NCCCO, NCCER, or OECP
What’s the difference between the types of certifications offered by crane schools? I’m sure you’ve seen accredited agencies listed, specifically NCCCO, NCCER, and OECP. But how do they differ and which one do you want? We’re here to help you understand the key differences between each agency and furthermore, help you understand which option is the best choice for you.
Before we get into who they are and how they’re different, it’s important to note that there are several factors that must be taken into consideration when choosing which certifier is right for you.
Questions you should ask yourself are:
- What crane certification types do they offer? (EX: lattice, swing, fixed, etc.)
- How long is the certification valid?
- What is the average cost?
- How long will it take to get certified?
- Where is the certification recognized?
- Does it satisfy the City / State requirements in my region?
- What % of the industry uses it?
Out of the three major certifiers in the United States (NCCER, OECP, and NCCCO) each of them have gone through their own rigorous process of gaining accreditation and proving that they are reliable in OSHA’s view.
National Commission for the Certification of Crane Operators (NCCCO) offers classes across the nation for just about every crane type. This includes telescopic, lattice, tower, articulating, digger derrick, gantry, service trucks and more. These certifications are not only recognized in the U.S. but globally. NCCCO certifications are valid for five (5) years. During your last year of certification, you will want to take your recertification exams to eliminate having to certify all over again. The good news is, recert candidates that can attest to having 1000+ hours of crane-related experience during those 5 years, can skip their practical exams. This means, you only have to take your written exams to recertify for another five (5) years. NCCCO classes range anywhere from 3 days to a month depending on which crane school you attend.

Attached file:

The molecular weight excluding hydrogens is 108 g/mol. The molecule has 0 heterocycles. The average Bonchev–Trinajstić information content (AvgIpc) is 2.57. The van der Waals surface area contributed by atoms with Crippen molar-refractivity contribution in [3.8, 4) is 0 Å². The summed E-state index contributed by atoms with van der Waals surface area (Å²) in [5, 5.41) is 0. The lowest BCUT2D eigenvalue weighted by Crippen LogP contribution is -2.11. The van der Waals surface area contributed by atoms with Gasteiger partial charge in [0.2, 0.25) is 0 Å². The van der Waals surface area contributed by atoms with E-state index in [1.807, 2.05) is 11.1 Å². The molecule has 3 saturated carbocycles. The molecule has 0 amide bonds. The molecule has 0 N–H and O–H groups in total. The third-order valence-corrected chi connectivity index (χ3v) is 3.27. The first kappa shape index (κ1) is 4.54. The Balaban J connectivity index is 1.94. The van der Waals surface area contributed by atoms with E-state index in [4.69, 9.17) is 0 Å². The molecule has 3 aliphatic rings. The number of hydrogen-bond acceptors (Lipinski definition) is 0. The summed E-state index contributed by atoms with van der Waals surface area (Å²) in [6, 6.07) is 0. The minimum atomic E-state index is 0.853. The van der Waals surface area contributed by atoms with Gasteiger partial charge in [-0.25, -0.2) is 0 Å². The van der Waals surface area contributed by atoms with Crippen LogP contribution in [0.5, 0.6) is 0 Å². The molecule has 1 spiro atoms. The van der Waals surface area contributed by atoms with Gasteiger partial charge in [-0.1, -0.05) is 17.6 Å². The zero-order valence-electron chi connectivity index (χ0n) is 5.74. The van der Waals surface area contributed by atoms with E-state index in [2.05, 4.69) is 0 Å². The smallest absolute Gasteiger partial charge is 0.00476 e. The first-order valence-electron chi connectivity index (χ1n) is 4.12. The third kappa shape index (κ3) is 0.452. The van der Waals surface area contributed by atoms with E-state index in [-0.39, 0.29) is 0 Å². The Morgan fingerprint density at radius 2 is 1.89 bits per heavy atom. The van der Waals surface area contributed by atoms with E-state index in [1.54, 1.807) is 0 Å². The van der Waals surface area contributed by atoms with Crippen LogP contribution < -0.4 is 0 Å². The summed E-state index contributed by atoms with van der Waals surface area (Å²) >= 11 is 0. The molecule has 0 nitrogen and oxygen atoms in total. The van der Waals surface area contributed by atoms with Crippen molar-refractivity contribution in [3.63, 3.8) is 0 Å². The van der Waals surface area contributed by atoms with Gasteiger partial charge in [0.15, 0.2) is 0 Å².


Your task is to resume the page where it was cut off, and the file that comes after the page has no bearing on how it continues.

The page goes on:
National Center for Construction Education & Research (NCCER) offers preparatory classes for both mobile and tower cranes. NCCER services are limited compared to that of their certifying certifiers because they are a training provider that covers a wide range of heavy equipment used in the construction industry. Similar to NCCCO, their certification is good for five (5) years and delivered across a 3-tiered program. The tier has three levels, broke down below:
- level 1 (167.5 hrs)
- level 2 (145 hrs)
- level 3 (145 hrs).
As a result their training, and certification, takes longer to complete. NCCER certifications are recognized across the country with the exception of West Virginia where an NCCCO certification is considered mandatory.
Operating Engineers Certification Program (OECP) has a crane class that they offer to the International Union of Operating Engineers (IUOE). Essentially, this program is only offered to union engineering apprentices and journeymen and is a requirement for the OECP Examination. Although their certifications are also good for five (5) years like NCCCO and NCCER, it is a somewhat restrictive path to take toward getting certified, as you must be a union worker to participate. Their apprenticeships can take anywhere from 2 to 5 years, and operators are required to put in at least 2000 hours annually during that time.
At California Crane School we choose NCCCO. This is due to many factors, the most important of which being that NCCCO has certified the vast majority of mobile crane operators in this country. They are the most recognized certifier and we feel that having an NCCCO card in your pocket gives you the best opportunities when entering the workforce.